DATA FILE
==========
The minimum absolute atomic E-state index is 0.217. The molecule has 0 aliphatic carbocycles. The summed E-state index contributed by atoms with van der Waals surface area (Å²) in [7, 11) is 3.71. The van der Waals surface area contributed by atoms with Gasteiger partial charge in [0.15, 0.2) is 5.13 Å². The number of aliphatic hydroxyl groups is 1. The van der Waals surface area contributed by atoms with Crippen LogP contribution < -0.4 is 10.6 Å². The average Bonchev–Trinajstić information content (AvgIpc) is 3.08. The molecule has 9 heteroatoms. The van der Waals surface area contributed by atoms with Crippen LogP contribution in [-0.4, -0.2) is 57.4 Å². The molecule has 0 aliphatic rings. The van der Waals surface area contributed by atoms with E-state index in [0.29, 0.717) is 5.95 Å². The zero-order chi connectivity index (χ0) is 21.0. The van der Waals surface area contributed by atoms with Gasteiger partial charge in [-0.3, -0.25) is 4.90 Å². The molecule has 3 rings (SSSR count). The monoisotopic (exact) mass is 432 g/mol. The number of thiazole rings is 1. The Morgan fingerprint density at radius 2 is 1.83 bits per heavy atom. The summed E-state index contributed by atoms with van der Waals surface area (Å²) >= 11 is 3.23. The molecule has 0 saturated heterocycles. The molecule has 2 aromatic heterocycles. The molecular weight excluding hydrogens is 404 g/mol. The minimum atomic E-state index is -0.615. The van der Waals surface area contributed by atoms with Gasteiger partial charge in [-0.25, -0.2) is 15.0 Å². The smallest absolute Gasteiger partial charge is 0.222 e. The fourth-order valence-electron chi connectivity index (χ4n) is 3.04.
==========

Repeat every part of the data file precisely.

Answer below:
The minimum absolute atomic E-state index is 0.217. The molecule has 0 aliphatic carbocycles. The summed E-state index contributed by atoms with van der Waals surface area (Å²) in [7, 11) is 3.71. The van der Waals surface area contributed by atoms with Gasteiger partial charge in [0.15, 0.2) is 5.13 Å². The number of aliphatic hydroxyl groups is 1. The van der Waals surface area contributed by atoms with Crippen LogP contribution < -0.4 is 10.6 Å². The average Bonchev–Trinajstić information content (AvgIpc) is 3.08. The molecule has 9 heteroatoms. The van der Waals surface area contributed by atoms with Crippen LogP contribution in [-0.4, -0.2) is 57.4 Å². The molecule has 0 aliphatic rings. The van der Waals surface area contributed by atoms with E-state index in [0.29, 0.717) is 5.95 Å². The zero-order chi connectivity index (χ0) is 21.0. The van der Waals surface area contributed by atoms with Gasteiger partial charge in [-0.3, -0.25) is 4.90 Å². The molecule has 3 rings (SSSR count). The monoisotopic (exact) mass is 432 g/mol. The number of thiazole rings is 1. The Morgan fingerprint density at radius 2 is 1.83 bits per heavy atom. The summed E-state index contributed by atoms with van der Waals surface area (Å²) >= 11 is 3.23. The molecule has 0 saturated heterocycles. The molecule has 2 aromatic heterocycles. The molecular weight excluding hydrogens is 404 g/mol. The minimum atomic E-state index is -0.615. The van der Waals surface area contributed by atoms with Gasteiger partial charge in [-0.25, -0.2) is 15.0 Å². The smallest absolute Gasteiger partial charge is 0.222 e. The fourth-order valence-electron chi connectivity index (χ4n) is 3.04.